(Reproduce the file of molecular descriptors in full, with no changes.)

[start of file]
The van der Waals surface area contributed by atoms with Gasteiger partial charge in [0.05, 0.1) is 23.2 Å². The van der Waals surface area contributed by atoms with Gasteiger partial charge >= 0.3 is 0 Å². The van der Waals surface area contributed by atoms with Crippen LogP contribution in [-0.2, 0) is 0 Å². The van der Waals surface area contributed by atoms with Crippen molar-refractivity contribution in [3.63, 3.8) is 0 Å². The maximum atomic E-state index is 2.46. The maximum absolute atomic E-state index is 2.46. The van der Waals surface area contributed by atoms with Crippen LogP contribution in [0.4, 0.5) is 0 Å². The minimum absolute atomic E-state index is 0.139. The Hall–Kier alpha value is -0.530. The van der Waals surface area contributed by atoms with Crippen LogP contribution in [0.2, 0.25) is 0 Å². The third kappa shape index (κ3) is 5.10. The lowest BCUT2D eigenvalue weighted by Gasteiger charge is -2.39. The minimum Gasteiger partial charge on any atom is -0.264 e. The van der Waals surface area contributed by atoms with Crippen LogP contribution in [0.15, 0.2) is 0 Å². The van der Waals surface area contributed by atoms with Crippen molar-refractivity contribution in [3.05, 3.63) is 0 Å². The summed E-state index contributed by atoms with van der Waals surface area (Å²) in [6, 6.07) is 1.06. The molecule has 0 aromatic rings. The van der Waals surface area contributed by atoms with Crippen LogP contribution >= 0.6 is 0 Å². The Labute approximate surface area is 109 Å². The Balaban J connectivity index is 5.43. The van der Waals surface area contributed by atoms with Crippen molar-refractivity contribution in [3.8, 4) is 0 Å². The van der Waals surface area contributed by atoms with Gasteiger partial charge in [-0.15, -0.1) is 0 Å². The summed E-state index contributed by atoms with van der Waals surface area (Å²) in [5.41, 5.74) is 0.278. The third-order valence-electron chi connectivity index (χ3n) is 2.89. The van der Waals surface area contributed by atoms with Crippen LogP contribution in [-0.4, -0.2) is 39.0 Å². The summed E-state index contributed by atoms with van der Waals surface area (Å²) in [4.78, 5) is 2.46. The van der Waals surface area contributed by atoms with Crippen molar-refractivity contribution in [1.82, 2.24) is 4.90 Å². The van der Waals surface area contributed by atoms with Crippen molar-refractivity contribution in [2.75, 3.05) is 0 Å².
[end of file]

The van der Waals surface area contributed by atoms with Gasteiger partial charge in [0.05, 0.1) is 23.2 Å². The van der Waals surface area contributed by atoms with Gasteiger partial charge >= 0.3 is 0 Å². The van der Waals surface area contributed by atoms with Crippen LogP contribution in [-0.2, 0) is 0 Å². The van der Waals surface area contributed by atoms with Crippen molar-refractivity contribution in [3.63, 3.8) is 0 Å². The maximum atomic E-state index is 2.46. The maximum absolute atomic E-state index is 2.46. The van der Waals surface area contributed by atoms with Crippen LogP contribution in [0.4, 0.5) is 0 Å². The minimum absolute atomic E-state index is 0.139. The Hall–Kier alpha value is -0.530. The van der Waals surface area contributed by atoms with Crippen LogP contribution in [0.2, 0.25) is 0 Å². The third kappa shape index (κ3) is 5.10. The lowest BCUT2D eigenvalue weighted by Gasteiger charge is -2.39. The minimum Gasteiger partial charge on any atom is -0.264 e. The van der Waals surface area contributed by atoms with Crippen LogP contribution in [0.15, 0.2) is 0 Å². The van der Waals surface area contributed by atoms with Crippen molar-refractivity contribution in [3.05, 3.63) is 0 Å². The summed E-state index contributed by atoms with van der Waals surface area (Å²) in [6, 6.07) is 1.06. The molecule has 0 aromatic rings. The van der Waals surface area contributed by atoms with Crippen LogP contribution >= 0.6 is 0 Å². The Labute approximate surface area is 109 Å². The Balaban J connectivity index is 5.43. The van der Waals surface area contributed by atoms with Crippen molar-refractivity contribution in [3.8, 4) is 0 Å². The van der Waals surface area contributed by atoms with Gasteiger partial charge in [-0.15, -0.1) is 0 Å². The summed E-state index contributed by atoms with van der Waals surface area (Å²) in [5.41, 5.74) is 0.278. The third-order valence-electron chi connectivity index (χ3n) is 2.89. The van der Waals surface area contributed by atoms with Crippen LogP contribution in [-0.4, -0.2) is 39.0 Å². The summed E-state index contributed by atoms with van der Waals surface area (Å²) in [4.78, 5) is 2.46. The van der Waals surface area contributed by atoms with Crippen molar-refractivity contribution in [1.82, 2.24) is 4.90 Å². The van der Waals surface area contributed by atoms with Crippen molar-refractivity contribution in [2.75, 3.05) is 0 Å².